Installing a reliable antivirus on your mobile device, preferably with real-time scanning, will help you identify and remove malware that allows hackers to infiltrate your device. You can use both real-time monitoring and scheduled scans to keep your device clean of malicious programs, including spyware, trojans, keyloggers, and other malicious programs that can steal your data.

2. Learn how to avoid phishing and malicious links

Phishing emails contain links to dangerous websites that can infect your device with malware, allowing for screen mirroring and device takeovers. By learning to avoid phishing sites, cloned sites, and malicious links sent via email, SMS, or social media messages, you can vastly improve your ability to keep your devices malware-free.

Always be wary of unsolicited messages, particularly if they leverage your emotions (both good and bad) to make you act by following links or providing data that could be used to mount secondary attacks and infect you with malware.

3. Don’t root or jailbreak your device

Rooting a device may seem tempting because it can allow you to remove bloatware and install new themes or applications. However, a rooted device often bypasses many of the native security features included in the operating system. If hackers get into your device, they can more easily access and control its features. A rooted Android or Jailbroken iOS is much more vulnerable to hacking.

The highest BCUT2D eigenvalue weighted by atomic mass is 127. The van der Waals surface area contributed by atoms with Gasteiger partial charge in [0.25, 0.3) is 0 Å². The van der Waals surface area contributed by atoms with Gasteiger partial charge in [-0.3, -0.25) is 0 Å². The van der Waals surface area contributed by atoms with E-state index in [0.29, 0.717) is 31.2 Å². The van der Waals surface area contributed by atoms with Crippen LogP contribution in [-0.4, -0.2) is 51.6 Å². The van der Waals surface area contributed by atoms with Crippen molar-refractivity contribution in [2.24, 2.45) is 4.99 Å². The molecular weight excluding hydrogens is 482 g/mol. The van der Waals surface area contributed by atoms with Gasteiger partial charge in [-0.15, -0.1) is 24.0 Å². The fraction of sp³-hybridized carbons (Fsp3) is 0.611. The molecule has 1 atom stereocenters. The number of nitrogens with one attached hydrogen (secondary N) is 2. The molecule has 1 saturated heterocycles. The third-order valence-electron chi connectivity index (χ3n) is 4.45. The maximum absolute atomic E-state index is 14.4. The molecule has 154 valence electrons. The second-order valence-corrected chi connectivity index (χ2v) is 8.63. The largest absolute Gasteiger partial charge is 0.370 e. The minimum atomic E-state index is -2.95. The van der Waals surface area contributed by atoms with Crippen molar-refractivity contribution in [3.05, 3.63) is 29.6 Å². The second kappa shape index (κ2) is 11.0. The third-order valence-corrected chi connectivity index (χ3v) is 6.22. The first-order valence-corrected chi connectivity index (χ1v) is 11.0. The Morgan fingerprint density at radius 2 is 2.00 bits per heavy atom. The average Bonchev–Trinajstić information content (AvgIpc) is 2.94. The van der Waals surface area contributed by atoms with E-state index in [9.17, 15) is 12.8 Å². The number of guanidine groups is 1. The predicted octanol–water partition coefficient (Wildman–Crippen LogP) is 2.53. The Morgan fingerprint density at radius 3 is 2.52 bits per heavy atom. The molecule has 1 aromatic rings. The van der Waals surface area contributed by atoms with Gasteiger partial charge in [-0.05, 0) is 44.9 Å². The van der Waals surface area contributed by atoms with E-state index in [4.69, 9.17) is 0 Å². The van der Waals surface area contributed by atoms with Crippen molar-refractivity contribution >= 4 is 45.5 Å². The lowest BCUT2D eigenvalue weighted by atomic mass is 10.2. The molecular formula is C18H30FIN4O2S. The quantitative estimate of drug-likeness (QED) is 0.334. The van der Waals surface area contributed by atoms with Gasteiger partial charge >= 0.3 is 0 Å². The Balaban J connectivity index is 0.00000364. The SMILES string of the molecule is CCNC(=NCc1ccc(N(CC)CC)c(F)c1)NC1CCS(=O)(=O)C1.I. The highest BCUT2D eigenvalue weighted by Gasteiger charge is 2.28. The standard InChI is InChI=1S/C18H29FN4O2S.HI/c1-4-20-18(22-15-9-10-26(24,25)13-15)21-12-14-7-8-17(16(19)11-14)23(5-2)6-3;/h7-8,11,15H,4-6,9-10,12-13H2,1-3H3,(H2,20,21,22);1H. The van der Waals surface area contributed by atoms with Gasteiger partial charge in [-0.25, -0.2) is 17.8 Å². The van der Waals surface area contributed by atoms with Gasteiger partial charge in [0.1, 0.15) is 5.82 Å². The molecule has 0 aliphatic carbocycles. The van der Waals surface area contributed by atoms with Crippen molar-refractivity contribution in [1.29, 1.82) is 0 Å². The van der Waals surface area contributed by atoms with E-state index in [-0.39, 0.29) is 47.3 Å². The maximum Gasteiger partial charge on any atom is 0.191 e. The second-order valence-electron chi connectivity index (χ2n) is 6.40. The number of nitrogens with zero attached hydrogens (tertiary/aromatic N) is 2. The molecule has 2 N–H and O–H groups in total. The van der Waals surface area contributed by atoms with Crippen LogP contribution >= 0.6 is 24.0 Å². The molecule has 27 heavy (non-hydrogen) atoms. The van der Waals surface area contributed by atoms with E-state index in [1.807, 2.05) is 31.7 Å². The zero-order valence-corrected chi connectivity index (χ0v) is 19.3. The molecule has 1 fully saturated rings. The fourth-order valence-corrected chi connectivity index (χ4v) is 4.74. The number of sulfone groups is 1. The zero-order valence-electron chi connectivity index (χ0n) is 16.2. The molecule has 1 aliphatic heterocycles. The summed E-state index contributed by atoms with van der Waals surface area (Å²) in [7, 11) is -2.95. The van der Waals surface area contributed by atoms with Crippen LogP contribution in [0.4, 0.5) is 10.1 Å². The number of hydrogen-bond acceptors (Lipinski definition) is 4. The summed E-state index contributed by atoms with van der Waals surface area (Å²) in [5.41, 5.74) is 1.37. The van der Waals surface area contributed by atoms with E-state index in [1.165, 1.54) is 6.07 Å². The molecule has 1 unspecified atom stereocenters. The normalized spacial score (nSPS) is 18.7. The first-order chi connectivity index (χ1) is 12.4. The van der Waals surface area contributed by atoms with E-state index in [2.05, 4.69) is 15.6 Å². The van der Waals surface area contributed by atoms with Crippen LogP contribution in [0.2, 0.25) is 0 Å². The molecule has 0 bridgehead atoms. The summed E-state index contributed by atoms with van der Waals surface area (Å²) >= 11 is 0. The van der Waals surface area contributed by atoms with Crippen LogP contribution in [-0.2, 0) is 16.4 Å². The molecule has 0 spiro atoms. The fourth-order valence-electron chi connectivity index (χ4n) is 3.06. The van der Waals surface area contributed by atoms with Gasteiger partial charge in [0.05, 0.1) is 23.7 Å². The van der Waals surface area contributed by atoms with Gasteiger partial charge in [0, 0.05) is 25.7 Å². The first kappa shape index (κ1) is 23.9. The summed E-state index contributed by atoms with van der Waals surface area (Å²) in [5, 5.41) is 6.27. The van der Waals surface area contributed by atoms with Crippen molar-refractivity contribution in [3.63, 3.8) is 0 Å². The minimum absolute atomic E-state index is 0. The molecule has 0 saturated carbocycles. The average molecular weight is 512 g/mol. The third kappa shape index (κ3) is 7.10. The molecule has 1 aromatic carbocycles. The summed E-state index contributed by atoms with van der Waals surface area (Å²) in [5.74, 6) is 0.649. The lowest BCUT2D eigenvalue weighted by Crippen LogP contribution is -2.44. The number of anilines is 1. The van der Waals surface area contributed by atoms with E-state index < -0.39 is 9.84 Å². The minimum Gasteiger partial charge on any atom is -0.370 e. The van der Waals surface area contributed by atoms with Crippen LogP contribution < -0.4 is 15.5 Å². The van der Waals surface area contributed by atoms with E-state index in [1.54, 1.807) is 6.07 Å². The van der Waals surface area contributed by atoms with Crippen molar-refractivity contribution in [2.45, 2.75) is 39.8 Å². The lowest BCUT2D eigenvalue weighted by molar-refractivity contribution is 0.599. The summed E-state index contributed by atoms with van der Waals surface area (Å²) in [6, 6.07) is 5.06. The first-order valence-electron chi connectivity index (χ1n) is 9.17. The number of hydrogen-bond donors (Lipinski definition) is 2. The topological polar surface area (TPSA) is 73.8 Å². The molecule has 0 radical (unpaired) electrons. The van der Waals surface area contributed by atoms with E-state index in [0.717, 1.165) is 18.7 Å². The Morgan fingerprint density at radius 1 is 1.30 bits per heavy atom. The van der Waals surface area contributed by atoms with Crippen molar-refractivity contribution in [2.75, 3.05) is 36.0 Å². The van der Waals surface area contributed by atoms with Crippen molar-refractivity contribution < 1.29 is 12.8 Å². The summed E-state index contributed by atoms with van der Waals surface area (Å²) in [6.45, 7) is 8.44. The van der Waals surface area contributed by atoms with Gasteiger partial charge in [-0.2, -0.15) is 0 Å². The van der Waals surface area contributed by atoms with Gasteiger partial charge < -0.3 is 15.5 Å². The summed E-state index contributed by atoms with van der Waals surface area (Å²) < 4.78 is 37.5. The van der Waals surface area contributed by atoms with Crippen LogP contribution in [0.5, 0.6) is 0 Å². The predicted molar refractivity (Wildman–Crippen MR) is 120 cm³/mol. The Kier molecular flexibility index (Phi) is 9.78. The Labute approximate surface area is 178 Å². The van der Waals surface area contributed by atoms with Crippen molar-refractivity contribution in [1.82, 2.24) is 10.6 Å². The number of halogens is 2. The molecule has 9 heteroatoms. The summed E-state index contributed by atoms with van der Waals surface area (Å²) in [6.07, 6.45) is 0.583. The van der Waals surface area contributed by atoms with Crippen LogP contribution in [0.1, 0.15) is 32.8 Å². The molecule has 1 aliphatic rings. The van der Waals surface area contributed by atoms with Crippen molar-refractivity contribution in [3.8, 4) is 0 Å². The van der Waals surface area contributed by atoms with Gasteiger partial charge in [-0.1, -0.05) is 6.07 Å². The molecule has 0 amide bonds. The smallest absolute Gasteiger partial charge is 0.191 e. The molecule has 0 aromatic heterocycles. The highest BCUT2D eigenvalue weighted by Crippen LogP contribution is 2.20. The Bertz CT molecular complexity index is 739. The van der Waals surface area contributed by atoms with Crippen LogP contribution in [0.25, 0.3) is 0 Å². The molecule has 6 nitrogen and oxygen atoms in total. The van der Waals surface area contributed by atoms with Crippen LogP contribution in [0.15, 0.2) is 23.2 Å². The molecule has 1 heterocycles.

4. Avoid downloading apps from unknown sources

Third-party app repositories are full of cloned and malicious applications that have been purposefully loaded with malware, spyware, and other potentially unwanted programs. When you download from unknown sources, you risk installing malware that gives hackers full control over your device. Don’t enable apps from unknown sources and stick to installing reputable apps from trusted app stores like Google Play and Apple Apps.

5. Update your device and apps regularly

Security experts constantly discover new zero-day exploits and vulnerabilities that put devices at risk. Your operating system and the apps you use can potentially create a gap for hackers to infiltrate your system. Check for updates and keep your devices patched with the latest security.